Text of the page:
Men of the Docks by George Bellows at the National Gallery in London

In this episode, we’ll be taking a closer look at Men of the Docks by George Bellows at the National Gallery in London. Welcome to Art, Culture & Books with me, Anthony King.

Men of the Docks by George Bellows was painted in 1912. I remember when the painting was sold to the National Gallery in 2014 for $25.5 million and many times afterward going to see it… it took a while to grow on me… but it eventually did. It must be worth 2 – 3 times that valuation now. Men of the Docks stands 114 by 161 centimetre and is an oil painting on canvas.

Placed alongside the East River, the piece offers a perspective across the partly frozen water to the towering structures of Lower Manhattan. Noteworthy elements include a shaded warehouse on the left and the substantial hull of an ocean liner on the right, forming two impactful diagonals converging at the sunlit Manhattan skyline. Viewed from a lower angle, the warehouse, liner, and skyline shape three sides of a visual box, with the fourth side partially defined by a group of port workers, presumably awaiting the unloading of the liner. The placement of these workers against the backdrop of the Manhattan skyline introduces an ironic contrast, juxtaposing the vibrant core of modern capitalism with the stark reality of those supporting it.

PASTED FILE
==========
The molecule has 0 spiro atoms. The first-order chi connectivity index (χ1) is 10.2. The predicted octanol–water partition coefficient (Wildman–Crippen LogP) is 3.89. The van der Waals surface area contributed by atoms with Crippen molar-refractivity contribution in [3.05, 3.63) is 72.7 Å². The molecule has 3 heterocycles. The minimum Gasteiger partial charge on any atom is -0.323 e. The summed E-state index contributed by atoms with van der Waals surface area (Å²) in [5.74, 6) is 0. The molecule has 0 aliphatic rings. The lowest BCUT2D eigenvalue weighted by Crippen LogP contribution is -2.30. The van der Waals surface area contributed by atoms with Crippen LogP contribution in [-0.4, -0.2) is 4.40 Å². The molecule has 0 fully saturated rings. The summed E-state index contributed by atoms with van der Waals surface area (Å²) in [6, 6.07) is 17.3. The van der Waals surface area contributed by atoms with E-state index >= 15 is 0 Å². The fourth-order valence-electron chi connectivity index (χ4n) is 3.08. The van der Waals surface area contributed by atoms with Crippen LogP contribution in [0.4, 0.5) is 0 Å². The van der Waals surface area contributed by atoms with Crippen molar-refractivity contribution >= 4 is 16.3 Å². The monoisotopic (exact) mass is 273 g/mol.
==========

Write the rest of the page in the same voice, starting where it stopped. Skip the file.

George Wesley Bellows, born in August 1882 in Columbus, Ohio, and died January 8th, 1925, left a significant mark as an American realist painter. Acknowledged by the Columbus Museum of Art as “the most acclaimed American artist of his generation,” Bellows depicted urban life in New York City with boldness. His scenes captured the rawness and disorder of working-class existence, offering a satirical lens on the upper classes. A commentator for The Craftsman praised “Men of the Docks” as being “free of affectation of soul or technique,” presenting a scenario with a grounded solidity, maintaining a connection to reality from an everyday perspective.